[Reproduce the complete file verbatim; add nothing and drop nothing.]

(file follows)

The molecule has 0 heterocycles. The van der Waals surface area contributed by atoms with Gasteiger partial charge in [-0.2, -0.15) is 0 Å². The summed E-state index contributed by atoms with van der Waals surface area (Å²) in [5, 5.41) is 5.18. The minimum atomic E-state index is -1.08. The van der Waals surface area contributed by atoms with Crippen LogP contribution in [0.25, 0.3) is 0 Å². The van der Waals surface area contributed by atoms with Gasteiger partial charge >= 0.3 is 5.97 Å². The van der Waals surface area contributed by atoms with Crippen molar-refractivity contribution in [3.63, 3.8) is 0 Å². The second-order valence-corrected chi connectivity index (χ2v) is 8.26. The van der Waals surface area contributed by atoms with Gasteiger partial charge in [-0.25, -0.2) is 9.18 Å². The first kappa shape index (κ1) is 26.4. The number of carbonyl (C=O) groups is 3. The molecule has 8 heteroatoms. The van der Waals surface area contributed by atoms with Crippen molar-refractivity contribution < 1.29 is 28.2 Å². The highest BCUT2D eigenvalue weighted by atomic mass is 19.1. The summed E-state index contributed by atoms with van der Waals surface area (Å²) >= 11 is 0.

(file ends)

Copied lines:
The molecule has 0 heterocycles. The van der Waals surface area contributed by atoms with Gasteiger partial charge in [-0.2, -0.15) is 0 Å². The summed E-state index contributed by atoms with van der Waals surface area (Å²) in [5, 5.41) is 5.18. The minimum atomic E-state index is -1.08. The van der Waals surface area contributed by atoms with Crippen LogP contribution in [0.25, 0.3) is 0 Å². The van der Waals surface area contributed by atoms with Gasteiger partial charge >= 0.3 is 5.97 Å². The van der Waals surface area contributed by atoms with Crippen molar-refractivity contribution in [3.63, 3.8) is 0 Å². The second-order valence-corrected chi connectivity index (χ2v) is 8.26. The van der Waals surface area contributed by atoms with Gasteiger partial charge in [-0.25, -0.2) is 9.18 Å². The first kappa shape index (κ1) is 26.4. The number of carbonyl (C=O) groups is 3. The molecule has 8 heteroatoms. The van der Waals surface area contributed by atoms with Crippen molar-refractivity contribution < 1.29 is 28.2 Å². The highest BCUT2D eigenvalue weighted by atomic mass is 19.1. The summed E-state index contributed by atoms with van der Waals surface area (Å²) >= 11 is 0.